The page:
With Milan Design Week ending today, no doubt one of their highlights was this mesmerizing installation called “Flylight” which consists of 160 glass tubes that lighten up and respond to the viewer’s movement. Inspired by the behavior from a flock of birds and the fascinating patterns they seem to create in the air, the installation is best appreciated not through photos but in person or by video (see below).
“We converted this bird-behavior into a digital DNA and translated it into understandable visualizations with light,” the creators say. “Each light is controlled individually, but the behavior is not programmed to a repeated pattern. Move after move the birds have to choose their way within the borders of the installation. Ultrasonic sensors (like bats) measure the distance between the viewer and installation, so the ‘flock’ will react different the closer you get to it, or when more people approach it at once. For us, the interesting part is the free will of the flock: does the group attack the viewers one by one, or will it split up and flee?”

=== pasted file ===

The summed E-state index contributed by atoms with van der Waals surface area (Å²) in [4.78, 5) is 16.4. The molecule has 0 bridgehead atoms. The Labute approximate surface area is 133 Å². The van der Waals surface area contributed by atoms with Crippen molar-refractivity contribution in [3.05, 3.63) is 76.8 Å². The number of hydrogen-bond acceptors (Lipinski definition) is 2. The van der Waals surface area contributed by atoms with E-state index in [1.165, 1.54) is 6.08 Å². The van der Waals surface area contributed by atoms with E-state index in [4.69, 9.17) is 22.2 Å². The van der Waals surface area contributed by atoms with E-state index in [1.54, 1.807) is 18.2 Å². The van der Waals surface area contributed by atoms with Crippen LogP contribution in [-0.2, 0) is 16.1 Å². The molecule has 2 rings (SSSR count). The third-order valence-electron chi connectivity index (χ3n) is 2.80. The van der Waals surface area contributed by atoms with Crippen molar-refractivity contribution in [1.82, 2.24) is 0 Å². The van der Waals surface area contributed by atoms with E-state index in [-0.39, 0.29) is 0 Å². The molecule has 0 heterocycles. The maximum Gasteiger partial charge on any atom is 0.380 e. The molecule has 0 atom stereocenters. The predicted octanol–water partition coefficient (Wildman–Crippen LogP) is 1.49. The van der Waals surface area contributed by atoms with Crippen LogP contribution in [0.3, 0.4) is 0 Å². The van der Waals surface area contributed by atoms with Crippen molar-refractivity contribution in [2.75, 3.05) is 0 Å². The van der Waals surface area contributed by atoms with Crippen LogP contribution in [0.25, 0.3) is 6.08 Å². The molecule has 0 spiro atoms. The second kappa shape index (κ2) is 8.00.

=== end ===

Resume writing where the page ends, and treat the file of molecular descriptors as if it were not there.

The installation was present at the ‘FOO – flight of Objects’ Dutch designers’ group exhibition at Ventura Lambrate, Milan, from April 12-17. It was made by Lonneke Gordijn and Ralph Nauta (Studio DRIFT), in colaboration with engineers Klaas van der Molen and Luuk van Laake.